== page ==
Photo-journalist Yoshifumi KAWABATA reports on the daily lives of Syrian refugees in Turkey, who fled from the turmoil of war in their home country, through the article and photographs below. The report, the second of the series, is about a boy who lost his brother and both of his legs en route to crossing the border.

Wael, who lost his legs to a landmine, and his father (December, 2014)


Report of Photo Exhibition "Women in Mine Action: Celebrating the 15th Anniversary of the Mine Ban Treaty"

Women working in mine action all over the world

Fifteen years have elapsed since “the Mine Ban Treaty” (the Convention on the Prohibition of the Use, Stockpiling, Production and Transfer of Anti-Personnel Mines and on their Destruction) came into effect in 1999. AAR Japan, a member organization of the International Campaign to Ban Landmines (ICBL), contributed to the formulation of the treaty; it held a photo exhibition between December 17th and 19th, 2014 at the Kensei Kinenkan in Tokyo, showing the current situation of mine action in countries like Afghanistan and Sudan, which are contaminated with landmines, as well as efforts to deal with mine issues by Japan and other international communities.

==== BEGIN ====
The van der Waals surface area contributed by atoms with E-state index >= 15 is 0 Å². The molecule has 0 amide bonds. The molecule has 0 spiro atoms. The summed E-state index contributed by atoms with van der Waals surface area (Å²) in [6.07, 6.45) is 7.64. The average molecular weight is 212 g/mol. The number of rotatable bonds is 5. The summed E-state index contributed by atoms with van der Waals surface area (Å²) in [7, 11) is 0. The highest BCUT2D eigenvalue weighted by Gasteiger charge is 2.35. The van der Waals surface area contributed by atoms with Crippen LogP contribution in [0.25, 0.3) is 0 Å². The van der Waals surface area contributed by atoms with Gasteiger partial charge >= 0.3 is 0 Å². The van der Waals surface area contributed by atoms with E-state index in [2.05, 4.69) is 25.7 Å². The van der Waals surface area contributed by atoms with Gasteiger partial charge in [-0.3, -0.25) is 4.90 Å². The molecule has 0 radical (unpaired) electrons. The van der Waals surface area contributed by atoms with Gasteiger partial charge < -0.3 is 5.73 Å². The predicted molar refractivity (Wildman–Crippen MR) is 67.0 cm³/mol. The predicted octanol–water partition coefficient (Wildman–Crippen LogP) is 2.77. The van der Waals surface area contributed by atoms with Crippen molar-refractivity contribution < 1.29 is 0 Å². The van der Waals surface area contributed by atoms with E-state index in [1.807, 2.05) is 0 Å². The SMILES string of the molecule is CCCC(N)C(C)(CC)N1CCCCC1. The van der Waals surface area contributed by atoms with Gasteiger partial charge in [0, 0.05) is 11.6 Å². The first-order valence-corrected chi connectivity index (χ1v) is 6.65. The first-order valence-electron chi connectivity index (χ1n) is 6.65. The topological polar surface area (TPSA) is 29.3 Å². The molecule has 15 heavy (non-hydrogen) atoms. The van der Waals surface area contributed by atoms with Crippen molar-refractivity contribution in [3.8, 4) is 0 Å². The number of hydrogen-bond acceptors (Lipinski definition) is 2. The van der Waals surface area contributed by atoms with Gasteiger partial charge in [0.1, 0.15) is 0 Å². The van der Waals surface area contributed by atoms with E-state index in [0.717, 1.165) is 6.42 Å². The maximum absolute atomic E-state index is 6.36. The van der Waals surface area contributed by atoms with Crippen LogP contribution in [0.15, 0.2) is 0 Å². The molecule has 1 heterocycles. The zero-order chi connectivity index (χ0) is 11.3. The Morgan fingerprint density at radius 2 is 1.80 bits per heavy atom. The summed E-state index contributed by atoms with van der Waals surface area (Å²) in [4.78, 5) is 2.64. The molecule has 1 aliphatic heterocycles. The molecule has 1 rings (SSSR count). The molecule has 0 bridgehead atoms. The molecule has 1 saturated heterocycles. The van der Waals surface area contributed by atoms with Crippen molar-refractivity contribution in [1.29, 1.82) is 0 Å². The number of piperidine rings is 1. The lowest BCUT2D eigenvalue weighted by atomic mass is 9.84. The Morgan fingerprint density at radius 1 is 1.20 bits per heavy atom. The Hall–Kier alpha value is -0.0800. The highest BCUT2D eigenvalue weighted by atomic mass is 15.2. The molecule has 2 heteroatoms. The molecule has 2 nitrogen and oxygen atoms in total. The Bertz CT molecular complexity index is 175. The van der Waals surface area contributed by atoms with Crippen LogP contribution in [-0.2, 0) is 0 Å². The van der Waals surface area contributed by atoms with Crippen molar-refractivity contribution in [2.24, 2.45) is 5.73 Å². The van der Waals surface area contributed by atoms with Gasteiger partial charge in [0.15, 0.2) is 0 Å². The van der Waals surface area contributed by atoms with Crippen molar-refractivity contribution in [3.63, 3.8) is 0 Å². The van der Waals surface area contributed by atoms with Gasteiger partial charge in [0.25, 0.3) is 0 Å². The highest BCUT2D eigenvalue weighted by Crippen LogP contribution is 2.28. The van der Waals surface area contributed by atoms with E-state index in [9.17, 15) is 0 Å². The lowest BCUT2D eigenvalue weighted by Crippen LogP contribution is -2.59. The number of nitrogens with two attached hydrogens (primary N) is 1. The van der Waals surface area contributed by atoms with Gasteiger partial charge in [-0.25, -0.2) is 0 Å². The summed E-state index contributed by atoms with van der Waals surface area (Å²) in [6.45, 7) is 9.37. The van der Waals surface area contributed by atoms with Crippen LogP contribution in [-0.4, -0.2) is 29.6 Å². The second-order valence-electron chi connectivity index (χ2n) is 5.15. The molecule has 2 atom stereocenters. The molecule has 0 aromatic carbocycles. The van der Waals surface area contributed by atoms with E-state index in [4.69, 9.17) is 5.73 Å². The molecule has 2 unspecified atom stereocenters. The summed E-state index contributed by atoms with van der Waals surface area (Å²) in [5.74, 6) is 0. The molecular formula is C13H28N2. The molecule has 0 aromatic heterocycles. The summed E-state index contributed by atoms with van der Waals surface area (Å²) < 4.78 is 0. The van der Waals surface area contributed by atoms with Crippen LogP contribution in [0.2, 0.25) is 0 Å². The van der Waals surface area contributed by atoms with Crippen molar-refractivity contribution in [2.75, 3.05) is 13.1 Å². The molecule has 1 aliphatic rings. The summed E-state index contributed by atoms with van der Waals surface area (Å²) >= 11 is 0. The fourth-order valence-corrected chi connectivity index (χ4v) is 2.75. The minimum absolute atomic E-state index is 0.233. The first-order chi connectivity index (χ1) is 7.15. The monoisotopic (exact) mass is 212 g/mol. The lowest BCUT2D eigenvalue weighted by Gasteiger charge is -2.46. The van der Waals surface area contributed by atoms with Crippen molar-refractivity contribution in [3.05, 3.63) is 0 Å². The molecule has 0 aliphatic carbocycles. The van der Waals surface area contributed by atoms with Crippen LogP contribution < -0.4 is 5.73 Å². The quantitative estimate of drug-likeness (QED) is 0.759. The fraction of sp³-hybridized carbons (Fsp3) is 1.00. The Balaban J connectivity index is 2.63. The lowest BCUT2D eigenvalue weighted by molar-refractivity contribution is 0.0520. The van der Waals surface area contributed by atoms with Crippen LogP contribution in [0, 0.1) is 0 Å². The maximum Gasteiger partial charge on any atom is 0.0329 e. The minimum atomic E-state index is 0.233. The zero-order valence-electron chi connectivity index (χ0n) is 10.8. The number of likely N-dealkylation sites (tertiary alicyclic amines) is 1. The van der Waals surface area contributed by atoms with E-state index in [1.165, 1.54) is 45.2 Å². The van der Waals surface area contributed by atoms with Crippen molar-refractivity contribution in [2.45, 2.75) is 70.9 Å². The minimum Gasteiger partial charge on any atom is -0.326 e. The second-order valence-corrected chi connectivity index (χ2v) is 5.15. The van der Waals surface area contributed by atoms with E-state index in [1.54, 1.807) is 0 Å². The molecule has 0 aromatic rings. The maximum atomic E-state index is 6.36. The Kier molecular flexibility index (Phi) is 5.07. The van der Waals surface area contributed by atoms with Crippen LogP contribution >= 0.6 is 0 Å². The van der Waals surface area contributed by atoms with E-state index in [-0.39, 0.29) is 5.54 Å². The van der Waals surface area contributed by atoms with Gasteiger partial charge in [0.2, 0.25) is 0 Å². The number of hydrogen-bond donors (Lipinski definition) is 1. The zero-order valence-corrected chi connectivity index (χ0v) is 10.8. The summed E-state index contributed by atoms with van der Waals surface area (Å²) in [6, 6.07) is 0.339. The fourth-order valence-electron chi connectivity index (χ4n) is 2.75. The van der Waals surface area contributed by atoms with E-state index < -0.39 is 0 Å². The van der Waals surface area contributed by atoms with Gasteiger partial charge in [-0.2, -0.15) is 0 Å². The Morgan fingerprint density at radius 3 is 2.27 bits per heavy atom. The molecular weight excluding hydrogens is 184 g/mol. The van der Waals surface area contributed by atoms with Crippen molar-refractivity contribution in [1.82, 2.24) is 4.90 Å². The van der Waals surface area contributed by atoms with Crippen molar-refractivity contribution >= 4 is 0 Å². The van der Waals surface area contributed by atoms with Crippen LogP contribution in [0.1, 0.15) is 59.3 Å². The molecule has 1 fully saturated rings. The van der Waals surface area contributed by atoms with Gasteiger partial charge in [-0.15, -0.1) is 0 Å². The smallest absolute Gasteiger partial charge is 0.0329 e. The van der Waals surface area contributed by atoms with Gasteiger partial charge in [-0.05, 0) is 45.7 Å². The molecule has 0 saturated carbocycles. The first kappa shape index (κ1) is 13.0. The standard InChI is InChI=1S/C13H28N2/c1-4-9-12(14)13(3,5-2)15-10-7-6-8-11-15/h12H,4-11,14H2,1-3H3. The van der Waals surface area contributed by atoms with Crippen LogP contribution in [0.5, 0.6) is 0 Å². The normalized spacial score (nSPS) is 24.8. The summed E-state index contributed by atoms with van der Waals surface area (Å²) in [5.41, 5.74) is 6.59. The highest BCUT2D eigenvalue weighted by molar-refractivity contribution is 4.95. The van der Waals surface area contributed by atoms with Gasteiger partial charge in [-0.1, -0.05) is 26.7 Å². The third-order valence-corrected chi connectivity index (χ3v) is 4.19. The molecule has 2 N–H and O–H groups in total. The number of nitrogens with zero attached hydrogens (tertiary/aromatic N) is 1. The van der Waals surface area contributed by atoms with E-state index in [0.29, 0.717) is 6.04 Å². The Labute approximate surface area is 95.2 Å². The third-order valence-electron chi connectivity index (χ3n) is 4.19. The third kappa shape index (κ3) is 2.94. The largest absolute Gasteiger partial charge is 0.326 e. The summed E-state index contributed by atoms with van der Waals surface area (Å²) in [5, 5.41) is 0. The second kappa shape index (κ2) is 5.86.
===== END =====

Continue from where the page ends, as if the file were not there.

One of the photo panels provided by AAR: Afghan girls watching a movie about mine/UXO (unexploded ordnances) issues and support for mine victims (Kabul, Afghanistan, March 2013)


Philippines: One Year On After Typhoon Yolanda - Assisting Persons with Disabilities

On November 8th, 2013, a super typhoon (in Filipino, Typhoon Yolanda), the 30th named storm of the 2013 Pacific typhoon season, made landfall in the central region of the Philippines. Immediately after the typhoon struck, AAR Japan sent support by distributing relief goods and repairing homes in the most devastated areas of Northern Cebu, and in Tacloban City and Palo Town on the island of Leyte. While carrying out our emergency relief activities, we gave particular attention to assisting persons with disabilities (PWDs) - in which we have accumulated extensive experience in other countries. AAR continued providing aid until the end of October, 2014.